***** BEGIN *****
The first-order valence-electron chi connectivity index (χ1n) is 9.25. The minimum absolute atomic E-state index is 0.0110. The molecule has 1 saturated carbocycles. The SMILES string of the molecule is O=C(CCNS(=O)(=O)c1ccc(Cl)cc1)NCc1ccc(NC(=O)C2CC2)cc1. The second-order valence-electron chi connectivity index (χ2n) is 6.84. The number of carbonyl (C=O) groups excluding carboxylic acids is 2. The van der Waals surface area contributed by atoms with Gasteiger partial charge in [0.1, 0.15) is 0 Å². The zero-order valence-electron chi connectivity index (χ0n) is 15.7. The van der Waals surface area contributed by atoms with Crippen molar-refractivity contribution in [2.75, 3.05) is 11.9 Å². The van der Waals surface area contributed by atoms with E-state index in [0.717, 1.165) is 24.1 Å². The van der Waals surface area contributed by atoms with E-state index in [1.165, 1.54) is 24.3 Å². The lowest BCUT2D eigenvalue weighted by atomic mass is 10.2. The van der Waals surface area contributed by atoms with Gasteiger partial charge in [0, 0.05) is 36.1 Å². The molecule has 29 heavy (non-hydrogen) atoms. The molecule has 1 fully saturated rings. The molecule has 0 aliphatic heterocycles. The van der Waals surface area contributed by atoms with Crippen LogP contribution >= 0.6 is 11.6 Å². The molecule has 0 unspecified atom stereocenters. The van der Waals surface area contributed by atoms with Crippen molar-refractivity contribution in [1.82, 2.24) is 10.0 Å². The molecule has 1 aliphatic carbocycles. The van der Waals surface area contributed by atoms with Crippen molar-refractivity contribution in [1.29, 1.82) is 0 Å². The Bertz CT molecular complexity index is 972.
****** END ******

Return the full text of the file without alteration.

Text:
The first-order valence-electron chi connectivity index (χ1n) is 9.25. The minimum absolute atomic E-state index is 0.0110. The molecule has 1 saturated carbocycles. The SMILES string of the molecule is O=C(CCNS(=O)(=O)c1ccc(Cl)cc1)NCc1ccc(NC(=O)C2CC2)cc1. The second-order valence-electron chi connectivity index (χ2n) is 6.84. The number of carbonyl (C=O) groups excluding carboxylic acids is 2. The van der Waals surface area contributed by atoms with Gasteiger partial charge in [0.1, 0.15) is 0 Å². The zero-order valence-electron chi connectivity index (χ0n) is 15.7. The van der Waals surface area contributed by atoms with Crippen molar-refractivity contribution in [2.75, 3.05) is 11.9 Å². The van der Waals surface area contributed by atoms with E-state index in [0.717, 1.165) is 24.1 Å². The van der Waals surface area contributed by atoms with E-state index in [1.165, 1.54) is 24.3 Å². The lowest BCUT2D eigenvalue weighted by atomic mass is 10.2. The van der Waals surface area contributed by atoms with Gasteiger partial charge in [0, 0.05) is 36.1 Å². The molecule has 29 heavy (non-hydrogen) atoms. The molecule has 1 fully saturated rings. The molecule has 0 aliphatic heterocycles. The van der Waals surface area contributed by atoms with Crippen LogP contribution >= 0.6 is 11.6 Å². The molecule has 0 unspecified atom stereocenters. The van der Waals surface area contributed by atoms with Crippen molar-refractivity contribution in [1.82, 2.24) is 10.0 Å². The molecule has 1 aliphatic carbocycles. The van der Waals surface area contributed by atoms with Crippen molar-refractivity contribution in [1.29, 1.82) is 0 Å². The Bertz CT molecular complexity index is 972.